With less official maintenance, area trails need more love from locals
STEAMBOAT SPRINGS — Steamboat Springs is surrounded by public land. Every weekend, particularly in the warmer months, locals and visitors take to trails owned and managed by the U.S. Forest Service, Bureau of Land Management and the city of Steamboat Springs. The trail systems are packed these days as the late-spring weather pulls people out of the homes they’ve been self-isolating in for three months.
Typically, volunteers in various groups patrol and maintain trails, but due to precautions and restrictions amid the COVID-19 pandemic, Routt County public lands are getting less attention.
Friends of Wilderness is a nonprofit in which volunteers work with the US Forest Service to protect wilderness areas in Routt National Forest and White River National Forest, particularly in the Zirkel, Sarvis Creek, and Flat Tops areas.
Since the Forest Service hasn’t given the group the go-ahead to begin field work, the group has issued a stand down warning to members. Usually, Friends of Wilderness begins work in late March or early April on lower-elevation trails, clearing downed trees, improving drainage, removing noxious weeds and more.
“We’re working around the edges. We’re doing as much as we can to get ready to begin work once the Forest Service turns us loose,” said President of the board of directors, Dan Schaffrick. “We still haven’t gotten that approval.”
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All of the Friends of Wilderness training and communications have gone digital, as the members speak to each other and learn via email and Zoom. Schaffrick said not being out in the field has a benefit in the way that it keeps all the members, many of which are older and retired, isolated and out of small groups for a little longer.
Members of Friends of Wilderness will go out in uniform to patrol or clear trails on their own as often as they desire. The nonprofit also organizes group days to accomplish larger tasks. Each member is asked to log about 50 hours of volunteer hours during a typical season.
“That’s a reasonable goal in a normal season, but this is not normal,” said Schaffrick. “Being outdoors is one of the safer places we can be to spend time with our friends and interact with other individuals.”
Friends of Wilderness isn’t far behind schedule though, since many forest roads are just now opening up.
With Friends of Wilderness not doing any work and similar groups accomplishing less than usual, public lands could suffer for it. If there is a tree down on a popular trail and people start walking around it rather than on the initial trail, that could cause permanent damage to the trail and the surrounding ecosystem.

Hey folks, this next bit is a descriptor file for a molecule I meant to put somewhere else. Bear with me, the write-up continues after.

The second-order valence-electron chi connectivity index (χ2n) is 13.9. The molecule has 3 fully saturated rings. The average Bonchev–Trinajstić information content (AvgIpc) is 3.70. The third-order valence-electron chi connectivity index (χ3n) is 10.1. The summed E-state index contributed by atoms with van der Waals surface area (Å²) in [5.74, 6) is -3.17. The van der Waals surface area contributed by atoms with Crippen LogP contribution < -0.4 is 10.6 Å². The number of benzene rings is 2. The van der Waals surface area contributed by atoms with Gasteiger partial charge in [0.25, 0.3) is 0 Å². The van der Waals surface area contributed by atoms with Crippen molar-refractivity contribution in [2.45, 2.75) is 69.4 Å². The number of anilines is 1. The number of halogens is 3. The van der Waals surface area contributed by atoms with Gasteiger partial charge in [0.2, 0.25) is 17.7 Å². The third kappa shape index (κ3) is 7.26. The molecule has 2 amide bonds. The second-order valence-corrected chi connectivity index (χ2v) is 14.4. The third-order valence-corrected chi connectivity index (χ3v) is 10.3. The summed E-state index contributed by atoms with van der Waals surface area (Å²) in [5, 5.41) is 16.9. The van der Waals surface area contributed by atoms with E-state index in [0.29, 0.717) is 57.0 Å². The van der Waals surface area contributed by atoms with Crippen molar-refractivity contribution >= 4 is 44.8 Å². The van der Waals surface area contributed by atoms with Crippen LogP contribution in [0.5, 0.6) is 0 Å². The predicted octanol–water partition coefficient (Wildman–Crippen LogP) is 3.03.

“If we’re not able to keep the trails clear, people are going to start beating detours. We’re going to start to see resource damage. That will take time to recover once we are able to get up there. We’d rather not see ground cover trampled and bushes damaged. … We want our impact in the wilderness to be as minimal as possible.”
To minimize impact on wild places, hikers, bikers and campers should remember the leave no trace principles.
- Plan ahead and prepare
- Travel and camp on durable surfaces
- Dispose of waste properly
- Leave what you find
- Minimize campfire impacts
- Respect wildlife
- Be considerate of other visitors
Routt County Riders had its first trail work day on Saturday on the Rotary Trail on the backside of Emerald Mountain. Due to the large swath of area they were working on, there was no cap on volunteers, as they were spread out in small groups.
“We are having everyone sign up and sign electronic waivers in advance to cut out the pre-work mass gatherings that we used to have,” said Laraine Martin, executive director of Routt County Riders. “And we are also holding off on providing lunch and refreshments at the end of the day, at least until it becomes more OK for us to do so.”
Routt County Riders will be hosting another Trail Work Day on June 20. People are required to sign up in advance, especially since there will likely be a cap to the amount of volunteers who can participate.
“In the case of Spring Creek there might be a tighter limit, especially since it looks like we’ll be working on a more compact section of trail,” said Martin.
Rocky Mountain Youth Corps has been able to continue its programs, but with strict protocols in place including using twice as many vehicles and using sanitizing equipment. Their youth corps and conservation corps does trail maintenance and conservation work through Northwest Colorado, ranging from the Yampa River Core Trail to the backcountry. Right now, there are no camping trips, just day activities, but CEO of RMYC, Gretchen Van De Carr knew it was important to keep the programming going in whatever way possible.
“We’ve seen a huge increase in demand for young people to get involved. They’re all just going kind of stir-crazy,” said Van De Carr. “We made a commitment to operate this summer to the fullest extent possible for the mental and physical health of our participants as well as for our project partners that have a lot of work to get done.”
Starting Monday, there will be 19 groups aged 11 and older around Northwest Colorado, helping keep green spaces healthy and clean.
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